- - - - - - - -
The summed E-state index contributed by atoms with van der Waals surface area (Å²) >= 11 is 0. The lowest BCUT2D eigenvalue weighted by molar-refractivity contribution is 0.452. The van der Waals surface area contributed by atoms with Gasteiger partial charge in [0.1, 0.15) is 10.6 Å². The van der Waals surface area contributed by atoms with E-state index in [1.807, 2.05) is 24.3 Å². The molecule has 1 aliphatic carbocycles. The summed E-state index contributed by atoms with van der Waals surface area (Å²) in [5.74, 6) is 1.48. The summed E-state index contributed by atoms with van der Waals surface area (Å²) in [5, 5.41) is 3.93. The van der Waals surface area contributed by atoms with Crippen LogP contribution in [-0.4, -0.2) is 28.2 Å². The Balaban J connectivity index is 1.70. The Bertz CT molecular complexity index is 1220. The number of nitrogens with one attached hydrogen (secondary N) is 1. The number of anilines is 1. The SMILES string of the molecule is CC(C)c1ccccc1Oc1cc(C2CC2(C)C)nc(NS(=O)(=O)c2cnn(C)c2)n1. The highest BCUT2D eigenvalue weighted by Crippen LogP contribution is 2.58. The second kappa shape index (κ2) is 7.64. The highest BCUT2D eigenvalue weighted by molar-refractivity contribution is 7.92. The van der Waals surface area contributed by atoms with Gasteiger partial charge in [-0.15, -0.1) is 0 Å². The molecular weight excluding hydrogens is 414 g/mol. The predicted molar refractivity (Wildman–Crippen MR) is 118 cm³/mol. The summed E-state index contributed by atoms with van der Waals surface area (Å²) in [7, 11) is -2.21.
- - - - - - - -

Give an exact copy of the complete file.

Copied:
The summed E-state index contributed by atoms with van der Waals surface area (Å²) >= 11 is 0. The lowest BCUT2D eigenvalue weighted by molar-refractivity contribution is 0.452. The van der Waals surface area contributed by atoms with Gasteiger partial charge in [0.1, 0.15) is 10.6 Å². The van der Waals surface area contributed by atoms with E-state index in [1.807, 2.05) is 24.3 Å². The molecule has 1 aliphatic carbocycles. The summed E-state index contributed by atoms with van der Waals surface area (Å²) in [5.74, 6) is 1.48. The summed E-state index contributed by atoms with van der Waals surface area (Å²) in [5, 5.41) is 3.93. The van der Waals surface area contributed by atoms with Crippen LogP contribution in [-0.4, -0.2) is 28.2 Å². The Balaban J connectivity index is 1.70. The Bertz CT molecular complexity index is 1220. The number of nitrogens with one attached hydrogen (secondary N) is 1. The number of anilines is 1. The SMILES string of the molecule is CC(C)c1ccccc1Oc1cc(C2CC2(C)C)nc(NS(=O)(=O)c2cnn(C)c2)n1. The highest BCUT2D eigenvalue weighted by Crippen LogP contribution is 2.58. The second kappa shape index (κ2) is 7.64. The highest BCUT2D eigenvalue weighted by molar-refractivity contribution is 7.92. The van der Waals surface area contributed by atoms with Gasteiger partial charge in [-0.15, -0.1) is 0 Å². The molecular weight excluding hydrogens is 414 g/mol. The predicted molar refractivity (Wildman–Crippen MR) is 118 cm³/mol. The summed E-state index contributed by atoms with van der Waals surface area (Å²) in [7, 11) is -2.21.